Article: Menu Insights -- October 2008
October 1, 2008
Good for the SoulDifferent cultures are identified by comfort food that conjures soothing memories of a bygone era. “Soul food,” a comfort food with its earliest roots based in the Southern U.S., was a phrase coined during the 1960s to identify cuisine hailing from African-American culture. The term “soul” became popular for most things African-American, while “soul food” came to be known as a specific style of African-American cooking.
Comfort food is consistently popular with American consumers, because it soothes the soul. The continuous interest in comfort foods, combined with an increasing curiosity toward and popularity of Southern culture, is leading soul food to find its place on the menu.
According to Mintel Menu Insights, collard greens (among other greens), unique cuts of meat and bread pudding are a few components of soul food hitting the menu. The latter became a staple in soul food, because very little was wasted in the African-American kitchen. As such, stale bread became bread pudding.
This resourceful treat has become extremely popular on dessert menus. According to Mintel Menu Insights, bread pudding is the 14th most popular dessert. Creamy and sweet, it can be found across restaurant segments as the ultimate warm, comforting dessert. Southern restaurant Magnolias, in Charleston, S.C., created its bread pudding with the Southern flavor of red velvet in its Red Velvet Bread Pudding with raspberry cheesecake ice cream.
Despite the varied changes to accommodate modern palates, soul food remains true to its origins. Even stale bread did not go to waste, and similarly, all parts of the animal were used in soul food. While this trend may not explode onto mainstream chain menus, many traditional Southern restaurants are adding different cuts of meat to the menu. Magnolia’s serves traditional Pan Fried Chicken Livers with caramelized onions, country ham and Madeira sauce, while Golden Krust Caribbean Bakery & Grill offers Cow Foot available in a stew or curry.
Not Easy Being Green--Or Is It?Despite what Kermit the Frog may say, being green can be easy. Going green (environmentally friendly) is an enormous movement which can be seen across the board, but especially in the foodservice industry. Positive environmental changes can be made with a few adjustments, both by the consumer and in the industry.
Mintel’s “Green Living-U.S.” report estimates 35 million Americans have gone green by routinely purchasing green products and promoting awareness about the environment. The National Restaurant Association is currently encouraging all U.S. restaurants to adopt practices beneficial for the environment.
Organic is becoming more popular on the menu, as consumer interest in green living increases. According to Mintel Reports, there is a widespread consensus that organic products actually taste better than conventional ingredients. As consumers strive for more guilt-free and health-conscious options, restaurants are creating innovative ways for developing satisfying choices to meet the unprecedented momentum of the organic trend. Mintel research reveals 46% of consumers order organic foods solely on the basis of health concerns.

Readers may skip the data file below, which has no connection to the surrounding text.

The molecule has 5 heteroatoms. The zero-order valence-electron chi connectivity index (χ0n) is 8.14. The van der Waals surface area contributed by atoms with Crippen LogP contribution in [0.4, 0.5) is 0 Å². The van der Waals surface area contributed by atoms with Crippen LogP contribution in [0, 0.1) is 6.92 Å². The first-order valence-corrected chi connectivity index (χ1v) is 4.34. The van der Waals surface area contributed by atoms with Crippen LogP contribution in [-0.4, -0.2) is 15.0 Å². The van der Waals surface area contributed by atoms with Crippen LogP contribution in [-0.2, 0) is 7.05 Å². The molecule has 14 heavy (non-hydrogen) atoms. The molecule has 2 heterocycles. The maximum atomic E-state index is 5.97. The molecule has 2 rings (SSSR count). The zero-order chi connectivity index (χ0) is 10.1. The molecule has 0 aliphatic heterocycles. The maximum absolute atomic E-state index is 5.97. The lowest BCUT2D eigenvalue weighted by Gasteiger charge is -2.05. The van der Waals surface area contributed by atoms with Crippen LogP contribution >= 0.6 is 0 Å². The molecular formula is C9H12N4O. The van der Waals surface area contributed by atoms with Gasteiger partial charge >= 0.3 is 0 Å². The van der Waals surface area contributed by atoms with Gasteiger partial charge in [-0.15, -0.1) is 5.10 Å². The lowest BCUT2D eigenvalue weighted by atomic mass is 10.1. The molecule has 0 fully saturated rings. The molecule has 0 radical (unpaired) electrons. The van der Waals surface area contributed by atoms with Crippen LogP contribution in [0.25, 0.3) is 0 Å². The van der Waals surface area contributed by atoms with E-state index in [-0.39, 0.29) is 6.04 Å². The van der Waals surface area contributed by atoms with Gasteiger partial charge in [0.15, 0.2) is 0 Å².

Many restaurants have amended their menus to include green ingredients such as organic, natural and local. Such additions are one step a restaurant can take to increase its green image. Green ingredients do not necessarily need to be part of the entire menu; they can be peppered in where appropriate and economical for the restaurant operation. Panera Bread serves organic American cheese on the Grilled Cheese Sandwich on its children’s menu. Mansion on Turtle Creek created its Strawberries and Basil dessert, which goes “green” by sourcing one ingredient from nearby; it features buttermilk shortcake, macerated local strawberries, Thai basil ice cream, strawberry sorbet and strawberry soda with basil tapioca.
It's All KosherKosher foods are becoming more popular and important to the restaurant menu, for reasons not quite expected. It would be expected that kosher foods would increase on the menu because of increased interest in the Jewish faith or more people following Jewish dietary law. According to Mintel’s report on sacred foods, only 6% of consumers avoid certain foods because of religious reasons. Among these consumers, just three in 10 described themselves as kosher.
The main reasons consumers are turning to kosher are quality and food safety. Over half (55%) of those polled say they eat kosher foods, because they believe these foods to be safer and healthier--a sign of quality. To be certified as kosher, the food manufacturing facility needs to be inspected by a rabbi and given a kosher certification. This extra inspection, apparently, is reassuring consumers that the food is safe to eat.
Many “green” consumers are also attracted to kosher foods. “Eco-religious certification” is a term used to describe a process that could address the issue of technology and sacred foods. Foods certified as kosher often qualify as organic, natural, sustainable and fair trade.
Kosher cuisine is no longer just marketed to the religious. Expect to see more sacred foods, like kosher foods, exist in sync with mainstream food trends. pf
Mintel Menu Insights, a part of Mintel International Group, is a key resource for analyzing trends in the U.S. restaurant industry. The database tracks menu trends and innovations from the 350 largest chain restaurants and 150 independent restaurants, also featuring the nation's top 50 chefs. Trends are reported quarterly, offering insight into pricing, menu items, ingredients, preparations and entirely new menus. For more information, visit www.menuinsights.com or contact Mintel International at 312-932-0600.